Postojna Cave Facts
- The term of Postojna Cave serves as the name of a truly magnificent creation of time and geological processes. The name, however, also remains somewhat deceptive. That’s because the site actually comprises an entire cave system, not a single cavern.
- The first recorded mention of this natural marvel occurred in the latter part of the 17th century. The well known natural historian Johann Weikhard von Valvasor holds that footnote in history. He’s best known for his groundbreaking study of karst phenomena.
- Evidence indicates, though, that local populations knew of the existence of the site long before his discovery of it. This holds true since ancient writings, a form of graffiti, appear on some walls. Those writings, in fact, date back to at least the year 1213.
- Currently, this masterpiece of Nature forms one of the leading tourist sites of its region. It’s draws include its great natural beauty, modern history, and sheer physical size. That specific aspect holds true because it’s the second longest such system in the region.
- Due to these factors, Postojna Cave attracted almost 1 million visitors per year at its peak, in the 1990’s. Given its popularity, a permanent exhibition opened within its confines in 2014. This location includes the only known underground post office.
- It also represents a proposed addition to the list of UNESCO World Heritage Sites. For the moment, however, no action has yet been taken on that proposal. Given its beauty, as well as its role in the modern history of the region, it would make a fine addition.
Postojna Cave Physical Description
The majestic Postojna Cave distinguishes itself from many others in a marvelous manner. That’s because many can claim great size or remarkable visual appeal. This site, however, forms one of the minority that rightfully hold claim to both attributes.
In total, the mind-boggling system of caves and tunnels stretches for a known length of roughly 79,130 ft (24,120 m). Put in other terms, that equals approximately 14.99 mi (24.12 km) of underground beauty to explore. This could potentially be expanded.
The marvelous system itself comprises four currently known caverns. Each has its own distinctive beauty and splendor. This consists of such natural formations as stalactites and stalagmites, of course. It also includes others, known as draperies or curtains.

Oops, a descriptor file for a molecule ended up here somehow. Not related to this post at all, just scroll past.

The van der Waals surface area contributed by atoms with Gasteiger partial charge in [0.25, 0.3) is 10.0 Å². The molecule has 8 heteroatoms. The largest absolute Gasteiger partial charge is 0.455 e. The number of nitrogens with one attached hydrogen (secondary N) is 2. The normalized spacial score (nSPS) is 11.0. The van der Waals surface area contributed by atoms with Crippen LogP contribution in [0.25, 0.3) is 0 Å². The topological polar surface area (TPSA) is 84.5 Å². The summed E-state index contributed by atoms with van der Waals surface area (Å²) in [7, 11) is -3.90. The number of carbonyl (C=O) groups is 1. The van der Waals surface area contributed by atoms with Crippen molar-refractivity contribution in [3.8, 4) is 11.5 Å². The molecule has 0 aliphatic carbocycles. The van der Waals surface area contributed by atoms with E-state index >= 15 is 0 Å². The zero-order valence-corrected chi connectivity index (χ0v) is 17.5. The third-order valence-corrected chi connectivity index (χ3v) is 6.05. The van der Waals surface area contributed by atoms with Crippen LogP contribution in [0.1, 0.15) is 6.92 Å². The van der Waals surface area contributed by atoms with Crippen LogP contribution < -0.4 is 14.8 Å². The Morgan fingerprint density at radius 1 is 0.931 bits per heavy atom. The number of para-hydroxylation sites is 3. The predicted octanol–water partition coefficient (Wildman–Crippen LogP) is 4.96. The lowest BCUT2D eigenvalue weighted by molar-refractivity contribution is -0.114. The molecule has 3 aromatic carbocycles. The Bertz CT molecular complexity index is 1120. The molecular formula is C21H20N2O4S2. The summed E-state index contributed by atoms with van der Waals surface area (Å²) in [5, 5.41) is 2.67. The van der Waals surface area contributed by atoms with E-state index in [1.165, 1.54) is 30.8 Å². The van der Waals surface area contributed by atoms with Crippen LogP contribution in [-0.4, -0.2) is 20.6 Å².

To top off this scenic marvel, a small river still flows through the depths of Postojna Cave. This flow of water, named the Pivka River, wends its way placidly through the many passageways of the system, even today. Its presence only augments the wonder of the site.
Postojna Cave Location, Formation, and Ecosystem
The geological splendor of Postojna Cave formed in a somewhat isolated portion of the globe. That region consists of the southern section of the continent of Europe. More precisely, it formed in the country that now bears the name of Slovenia.
Even more exactly, this places it surrounded by the countries of Italy, Austria, Hungary, and Croatia. Within that country itself, the site lies in the southwestern portion. Its name reflects its proximity to the town of Postojna, in the region of Inner Carniola.
This incredible system owes its existence to the same body of water that still flows through it today, the Pivka River. That flow enters what now forms the system through a subterranean tunnel, close to its entrance. The system has an average depth of 337 ft (115 m).
Over many millions of years, the actions of the river carved out the location as we currently know it. The age of the site, as it’s known today, measures roughly 2 million years. Many of the formations within its confines reflect this age with their relatively huge size.
Impressively, during that time, an entire ecosystem formed within its boundaries. A nearly constant temperature of 46.4 – 50 F (8 – 10 C) is naturally maintained inside. This, in turn, provides a home to some amazing endemic species of fauna.
Among those creatures in Postojna Cave is the Olm. That aquatic salamander lives only within the system. That makes it the only such restricted creature of its kind in Europe. In fact, this site’s considered by many to be the most biologically diverse cave on earth.